I worked on a Power BI embedded POC where a report with an in-memory Power BI model as the dataset was embedded into an application in an “app owns data” scenario. This means that the application handles all authentication and access, and users do not need to be Active Directory users or have Power BI licenses. This can be a good fit when you want analysts to be able to change the reports as needed and immediately see the changes in the application
High-Level Components and Steps
The following items are needed for embedding Power BI content into an ISV/app owns data application:
- Azure Active Directory tenant
- Power BI Pro account
- Power BI dashboard, tile, or report
- Power BI workspace
- Power BI embedded capacity (for testing/production)
- An application in which to embed the Power BI content
While there is pretty good documentation for this, the steps weren’t immediately clear to me because the app owns data and user owns data scenarios are mixed and matched in some parts of the documentation from Microsoft. I found there are 8 main steps to embedding content with row-level security enabled in an app owns data scenario.
- Create the Azure Active Directory account to be used by the embedding application. Assign a Power BI Pro license to the account.
- Create an app workspace in PowerBI.com. Set the workspace to private. Set the analyst who owns the report as the workspace admin. Set the service account (created in step 1) as a workspace admin.
- Update the Power BI report with row-level security roles and filters. Ensure that usernames and corresponding roles are available to the application.
- Publish the Power BI report to the app workspace.
- Register the application that will show the report in Azure Active Directory.
- Add code to the application to get the Active Directory access token.
- Provision the appropriate Power BI embedded capacity in Azure and assign the app workspace containing the report to the embedded capacity.
Thoughts And Lessons Learned
Interestingly, row-level security works just the same as it does on PowerBI.com. You do nothing different in your PBIX file. You just don’t populate the role members in PowerBI.com. Instead, your pass the effective user in your embed token.
Unlike using the Publish To Web feature, Full Screen mode is not available in an embedded report. You can, however, add a button on the page where you embedded the report that allows it to go full screen.
As of March, you can hide visual headers on all visuals in a report in Reading View. This looks much cleaner and alleviates the issues that arise when menus at the top of one visual overlap the bottom of another. But this also means that users won’t be able to access menu options such as In-Focus Mode and Export Data. If these are important, you will want to leave your visual headers visible. If you have some pages where you would like users to export data and others where it isn’t important, consider splitting out the report so you can turn the visual headers on for one report and off for the other.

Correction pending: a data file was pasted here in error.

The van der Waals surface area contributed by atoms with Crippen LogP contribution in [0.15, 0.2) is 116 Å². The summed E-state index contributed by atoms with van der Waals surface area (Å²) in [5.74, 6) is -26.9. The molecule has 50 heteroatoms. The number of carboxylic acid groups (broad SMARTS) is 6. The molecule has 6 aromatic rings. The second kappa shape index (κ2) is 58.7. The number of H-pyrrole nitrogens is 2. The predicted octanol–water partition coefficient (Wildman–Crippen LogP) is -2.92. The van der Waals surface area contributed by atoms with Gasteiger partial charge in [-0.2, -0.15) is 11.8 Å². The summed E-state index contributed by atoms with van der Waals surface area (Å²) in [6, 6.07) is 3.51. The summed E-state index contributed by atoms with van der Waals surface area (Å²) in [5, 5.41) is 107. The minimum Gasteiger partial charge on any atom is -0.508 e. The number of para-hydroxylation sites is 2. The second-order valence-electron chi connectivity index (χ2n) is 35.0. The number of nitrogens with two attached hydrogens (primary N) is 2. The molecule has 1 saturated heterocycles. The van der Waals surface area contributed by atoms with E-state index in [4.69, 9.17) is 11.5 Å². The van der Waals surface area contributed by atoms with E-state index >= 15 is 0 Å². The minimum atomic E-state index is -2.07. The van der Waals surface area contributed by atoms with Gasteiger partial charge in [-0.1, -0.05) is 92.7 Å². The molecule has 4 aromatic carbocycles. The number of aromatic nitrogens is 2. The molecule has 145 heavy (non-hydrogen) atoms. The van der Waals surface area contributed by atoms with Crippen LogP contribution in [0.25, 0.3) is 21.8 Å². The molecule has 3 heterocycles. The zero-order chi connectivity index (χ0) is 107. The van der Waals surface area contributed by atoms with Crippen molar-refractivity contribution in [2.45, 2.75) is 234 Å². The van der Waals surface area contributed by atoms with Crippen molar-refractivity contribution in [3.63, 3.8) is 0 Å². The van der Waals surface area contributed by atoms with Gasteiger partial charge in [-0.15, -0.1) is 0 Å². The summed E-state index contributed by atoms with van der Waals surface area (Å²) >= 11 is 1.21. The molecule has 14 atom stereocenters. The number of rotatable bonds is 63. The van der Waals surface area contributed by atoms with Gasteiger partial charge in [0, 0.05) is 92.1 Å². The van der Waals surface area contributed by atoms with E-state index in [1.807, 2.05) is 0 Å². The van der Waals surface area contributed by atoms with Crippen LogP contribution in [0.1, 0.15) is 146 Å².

After making changes and testing your report, make sure to clear any slicer values before publishing, if you have row-level security on a field shown in a slicer and you leave values selected. The selected values will be shown to users when they view the report. For example, let’s say you have created a row-level security role that can only see Product A, but you can see everything, and you left Product A and Product B selected and deployed the report. A user who views the report next and is a member of that RLS role will see the two selected values in the slicer, even though they can’t see the data for Product B on the page. This may not be a big deal for an internal report. But now imagine this is for clients. You don’t want clients to see other clients in the list. This behavior is consistent in the Power BI web service and isn’t specific to embedding. It’s just important to remember this.
By default, a report will load the page that was shown when the user last saved it. This happens in PowerBI.com as well. In embedded solutions, the page of a report can be specified in the embedding code, essentially specifying a default page within the report when viewed through the application. If a user hits the refresh button on their browser while looking at the report, the report will be loaded to the default page rather than the page the user was last viewing.
My POC proved out that Power BI provided the functionality to add great visuals to an application page that a non-developer analyst could manage. It also helped us understand our formatting options. You can get started with Power BI embedded without having to provision the embedded node in Azure, so it’s a no/low dollar commitment to give it a try.
If you have done a Power BI embedded project, please comment and let me know what you liked and didn’t like, or if there are any ideas to which I should add a vote.